Scientists have worked out what happens in the brains of multilingual people when they switch from one language to another. And, according to their research, this switch is much easier than previously thought.
Past work has highlighted how the switch between languages increases activity in areas of the brain associated with cognitive control, such as the prefrontal and anterior cingulate cortices. But people didn’t know if this spike in activity was the result of disengaging from the first language, engaging in the second, or both. As reported in the Proceedings of the National Academy of Sciences, the team found that disengaging from one language required the effort but starting to speak in a different one was relatively cost-free.
“A remarkable feature of multilingual individuals is their ability to quickly and accurately switch back and forth between their different languages,” lead author Esti Blanco-Elorrieta, a New York University doctoral candidate, said in a statement. “Our findings help pinpoint what occurs in the brain in this process – specifically, what neural activity is exclusively associated with disengaging from one language and then engaging with a new one.”
To understand how the switch occurred, the team used a technique called magnetoencephalography (MEG) to study brain activity in volunteers fluent in both English and American Sign Language (ASL), who often produce both languages at once.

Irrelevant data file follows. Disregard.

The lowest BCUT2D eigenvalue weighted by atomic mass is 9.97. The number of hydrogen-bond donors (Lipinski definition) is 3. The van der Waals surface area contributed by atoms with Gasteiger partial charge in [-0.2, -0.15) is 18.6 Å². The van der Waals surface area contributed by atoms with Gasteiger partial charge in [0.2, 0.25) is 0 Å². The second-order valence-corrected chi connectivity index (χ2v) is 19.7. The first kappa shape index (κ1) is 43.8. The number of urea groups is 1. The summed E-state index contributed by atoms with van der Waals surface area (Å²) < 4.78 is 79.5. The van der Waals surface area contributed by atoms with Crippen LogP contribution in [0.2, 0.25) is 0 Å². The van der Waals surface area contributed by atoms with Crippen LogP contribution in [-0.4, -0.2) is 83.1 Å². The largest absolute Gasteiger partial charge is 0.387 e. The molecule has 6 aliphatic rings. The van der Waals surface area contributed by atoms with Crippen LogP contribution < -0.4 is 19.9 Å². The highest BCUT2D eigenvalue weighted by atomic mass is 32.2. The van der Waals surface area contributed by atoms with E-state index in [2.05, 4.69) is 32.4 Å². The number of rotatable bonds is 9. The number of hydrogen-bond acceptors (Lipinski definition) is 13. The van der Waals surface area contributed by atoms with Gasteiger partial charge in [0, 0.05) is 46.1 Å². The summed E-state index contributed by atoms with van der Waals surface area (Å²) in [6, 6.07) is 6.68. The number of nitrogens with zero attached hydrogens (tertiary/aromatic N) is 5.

The participants were shown pictures and had to name what they saw in English, ASL, or both. The people who took part were asked to go from producing both languages to producing only one (switching off), or to move from using just one language to using both (switching on).
“The fact that they can do both at the same time offers a unique opportunity to disentangle engagement and disengagement processes – that is, how they turn languages ‘on’ and ‘off’,” observed Blanco-Elorrieta. “In all, these results suggest that the burden of language-switching lies in disengagement from the previous language as opposed to engaging a new language.”
The team showed that using ASL and English at the same time is no more energetically expensive from a neurobiological standpoint than speaking in a single language. Using both is actually less cognitively costly than using the less dominant one alone, which in this case was ASL.
The study also gives some interesting insights into multitasking. Recently a study showed that our brains can easily reach full capacity when dealing with difficult tasks. However, we now know that communicating in two complementary languages like English and ASL at the same time is not taxing because it uses the same regions of the brain.